Following one of my favorite beekeeping experts, Randy Oliver of Scientific Beekeeping we created a video demonstrating our experience one day checking drone brood.
July is normally a hot, dry month here in the Ozarks. The population in most hives has reached its peak and will slowly start to decline by the end of July because the main nectar flow is over. July and August see very little nectar coming into the hives. From what I’ve experienced, there is just enough nectar for them to maintain their reserves but not enough to gain significantly. (Although keeping a hive on a scale shows some very interesting ups and downs).
One of the most common pests in honey bee hives are sweet ants.
Most beekeepers see them under the cover and on top of the inner cover. Sometimes they are even under the tin on the cover. I have seen many beekeepers go a bit overboard trying to keep ants out of a hive. In our area of SW Missouri ants hold no threat to a colony of bees. Mostly they are just looking for a warm dry home and maybe an occasional bit of sweet food usually from the beekeeper. They do get into the hives on very weak hives but in most cases they are still not the problem or even a threat. The video below discusses the sweet ants in more detail and possible solutions like cinnamon.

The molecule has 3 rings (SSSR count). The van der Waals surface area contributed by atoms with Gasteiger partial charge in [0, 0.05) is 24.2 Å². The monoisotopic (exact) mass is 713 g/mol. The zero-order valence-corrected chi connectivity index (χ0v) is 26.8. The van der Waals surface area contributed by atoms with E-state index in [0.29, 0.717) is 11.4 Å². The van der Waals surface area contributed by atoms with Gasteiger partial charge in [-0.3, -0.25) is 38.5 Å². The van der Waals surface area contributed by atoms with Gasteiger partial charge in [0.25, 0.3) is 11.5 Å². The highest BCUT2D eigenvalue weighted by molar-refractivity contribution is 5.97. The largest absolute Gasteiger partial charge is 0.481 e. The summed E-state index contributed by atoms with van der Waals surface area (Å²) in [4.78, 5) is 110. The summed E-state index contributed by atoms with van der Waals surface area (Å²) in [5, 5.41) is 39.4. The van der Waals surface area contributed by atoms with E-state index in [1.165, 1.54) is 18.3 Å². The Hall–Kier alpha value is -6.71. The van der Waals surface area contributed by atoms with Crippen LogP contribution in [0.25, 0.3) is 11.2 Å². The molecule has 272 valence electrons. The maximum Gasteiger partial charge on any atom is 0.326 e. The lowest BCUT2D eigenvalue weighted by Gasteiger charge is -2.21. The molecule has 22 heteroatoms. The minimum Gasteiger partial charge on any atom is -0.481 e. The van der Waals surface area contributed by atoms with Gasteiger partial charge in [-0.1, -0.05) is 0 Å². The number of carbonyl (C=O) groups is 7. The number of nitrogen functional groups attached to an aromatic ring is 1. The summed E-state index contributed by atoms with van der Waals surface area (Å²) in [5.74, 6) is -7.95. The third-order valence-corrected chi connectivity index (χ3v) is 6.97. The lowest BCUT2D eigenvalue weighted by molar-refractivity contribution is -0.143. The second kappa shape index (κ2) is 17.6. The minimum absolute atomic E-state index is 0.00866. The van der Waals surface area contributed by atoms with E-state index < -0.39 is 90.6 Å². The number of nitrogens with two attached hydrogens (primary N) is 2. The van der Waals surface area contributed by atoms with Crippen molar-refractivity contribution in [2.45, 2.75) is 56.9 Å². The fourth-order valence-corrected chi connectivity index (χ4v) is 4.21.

It’s unusual to find open air hives in southwest Missouri, mainly because the winters just don’t allow them to survive. They are usually swarms that stop trying to find a home in a cavity or tree and just build right where they land. This year we have dealt with three of them, two under overhangs on building and this one in a tree.